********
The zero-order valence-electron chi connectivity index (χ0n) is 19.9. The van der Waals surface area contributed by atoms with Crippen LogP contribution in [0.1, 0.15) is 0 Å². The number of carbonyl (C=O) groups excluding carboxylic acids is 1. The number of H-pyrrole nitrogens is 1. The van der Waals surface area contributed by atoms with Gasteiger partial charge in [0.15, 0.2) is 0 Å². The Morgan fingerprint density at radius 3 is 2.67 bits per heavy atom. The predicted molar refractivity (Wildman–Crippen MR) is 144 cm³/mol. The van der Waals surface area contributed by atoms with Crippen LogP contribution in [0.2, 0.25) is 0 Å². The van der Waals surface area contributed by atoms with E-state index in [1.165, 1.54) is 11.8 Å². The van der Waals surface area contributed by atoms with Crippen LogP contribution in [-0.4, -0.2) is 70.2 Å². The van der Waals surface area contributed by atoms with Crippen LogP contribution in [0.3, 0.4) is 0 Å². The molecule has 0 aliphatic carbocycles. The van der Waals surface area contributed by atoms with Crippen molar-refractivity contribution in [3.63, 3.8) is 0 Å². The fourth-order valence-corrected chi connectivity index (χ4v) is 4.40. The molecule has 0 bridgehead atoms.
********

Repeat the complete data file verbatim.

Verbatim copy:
The zero-order valence-electron chi connectivity index (χ0n) is 19.9. The van der Waals surface area contributed by atoms with Crippen LogP contribution in [0.1, 0.15) is 0 Å². The number of carbonyl (C=O) groups excluding carboxylic acids is 1. The number of H-pyrrole nitrogens is 1. The van der Waals surface area contributed by atoms with Gasteiger partial charge in [0.15, 0.2) is 0 Å². The Morgan fingerprint density at radius 3 is 2.67 bits per heavy atom. The predicted molar refractivity (Wildman–Crippen MR) is 144 cm³/mol. The van der Waals surface area contributed by atoms with Crippen LogP contribution in [0.2, 0.25) is 0 Å². The van der Waals surface area contributed by atoms with E-state index in [1.165, 1.54) is 11.8 Å². The van der Waals surface area contributed by atoms with Crippen LogP contribution in [-0.4, -0.2) is 70.2 Å². The van der Waals surface area contributed by atoms with Crippen LogP contribution in [0.3, 0.4) is 0 Å². The molecule has 0 aliphatic carbocycles. The van der Waals surface area contributed by atoms with Crippen molar-refractivity contribution in [3.63, 3.8) is 0 Å². The fourth-order valence-corrected chi connectivity index (χ4v) is 4.40. The molecule has 0 bridgehead atoms.